William Klein, an American expatriate photographer whose often frenetic and sometimes blurry images of urban street life and modern fashion were wildly innovative while conveying the sharp social critique of a self-confessed outsider, has died aged 96.
From his earliest years, Klein said, he was attuned to seeing the world as an eternal foreigner. He grew up in Depression-era Manhattan as a Jewish boy in a largely Irish neighborhood, where he endured poverty and anti-Semitic bullying. Self-reliance and a quick eye for his surroundings were his means of survival – just like art. At the age of 12, he began to spend weekends wandering the Museum of Modern Art, where his own work would one day be exhibited.
After his military service, he settled in France in the late 1940s to study painting. But he soon fell in love with photography when he realized how playing with exposures, with endless possibilities, could create a new kind of abstract art. The vivid haze he created was a revelation, he said, of the mood he felt swirling around him and his vision of the world in general: its grit, its vivacity, its beauty, its grotesqueries.
He proudly distanced himself from any school or method as he rose to prominence in the post-war years, preferring raw instinct over any established technique.
“I came from outside; the rules of photography didn’t interest me,” he once said. “There were things you could do with a camera that you couldn’t do with any other medium: graininess, contrast, blur, skewed framing, eliminating or exaggerating grayscale and so on. I thought it would be good to show what is possible, to say that this is just as valid a way to use the camera as conventional approaches.”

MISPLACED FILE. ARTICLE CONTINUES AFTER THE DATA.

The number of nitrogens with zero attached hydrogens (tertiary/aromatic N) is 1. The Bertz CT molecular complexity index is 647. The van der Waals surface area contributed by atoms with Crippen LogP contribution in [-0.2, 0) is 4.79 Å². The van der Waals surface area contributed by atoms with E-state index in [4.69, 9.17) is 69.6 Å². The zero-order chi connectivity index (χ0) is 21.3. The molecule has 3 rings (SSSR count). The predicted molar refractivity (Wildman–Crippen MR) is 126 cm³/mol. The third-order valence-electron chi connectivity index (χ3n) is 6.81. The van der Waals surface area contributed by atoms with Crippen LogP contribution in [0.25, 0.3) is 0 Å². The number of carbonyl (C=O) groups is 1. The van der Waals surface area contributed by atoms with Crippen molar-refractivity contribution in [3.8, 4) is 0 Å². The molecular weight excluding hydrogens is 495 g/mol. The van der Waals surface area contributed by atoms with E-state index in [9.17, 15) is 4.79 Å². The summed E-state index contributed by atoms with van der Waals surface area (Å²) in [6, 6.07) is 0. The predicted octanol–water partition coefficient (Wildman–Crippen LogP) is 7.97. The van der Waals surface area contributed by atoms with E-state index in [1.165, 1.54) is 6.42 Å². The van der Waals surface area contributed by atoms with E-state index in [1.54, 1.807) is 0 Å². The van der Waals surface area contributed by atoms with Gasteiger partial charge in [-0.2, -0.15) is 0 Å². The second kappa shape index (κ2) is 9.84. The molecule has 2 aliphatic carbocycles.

FashionCelebrated art director Alexander Liberman, who said he saw in Klein “a wonderful iconoclastic talent,” signed him to the fashion magazine from 1955 to 1965. Klein offered radically original images with blur, flash, high-contrast prints and the strange perspectives allowed by wide-angle and telephoto lenses.
“They were probably the most unpopular fashion photos Fashion ever published,” Klein told The Observer.
While we live on FashionWith an allowance, he embarked on a personal project: a series of photographs taken in the streets of New York using the same techniques he applied to fashion. In Klein’s lens, the streets revealed a cluttered modern world full of action and opportunity, but also hostility.
Rejected by Fashion and by American book publishers, the photos were published in a quirky tabloid-style book. The full title, Life is good and good for you in New York: Trance Witness Revelswas a collage of headlines.
New York, as the book became widely known, was published in France in 1956, but not in America. Like Robert Frank’s historical photographic volume, The Americans (1959) Klein’s book cast a gimlet eye on the myth of the American Dream at the height of the Cold War. Klein called it “my diatribe against America”.
While many American art and photography critics disapproved of Klein’s style — one accused him of “cheap sensational photography” — the book proved to be lastingly influential. In 1992, Vicki Goldberg, a photography historian and critic, described Klein in The New York Times as a born rule-breaker who “played an important role in codifying a new outlook” in the visual arts.
He often used a wide-angle lens to shoot faces at the edge of the frame or a telephoto lens to condense near and far figures, and he photographed his subjects before they were fully aware of his presence. He used the development process to create high-contrast and other poster-like effects, and often cropped the results.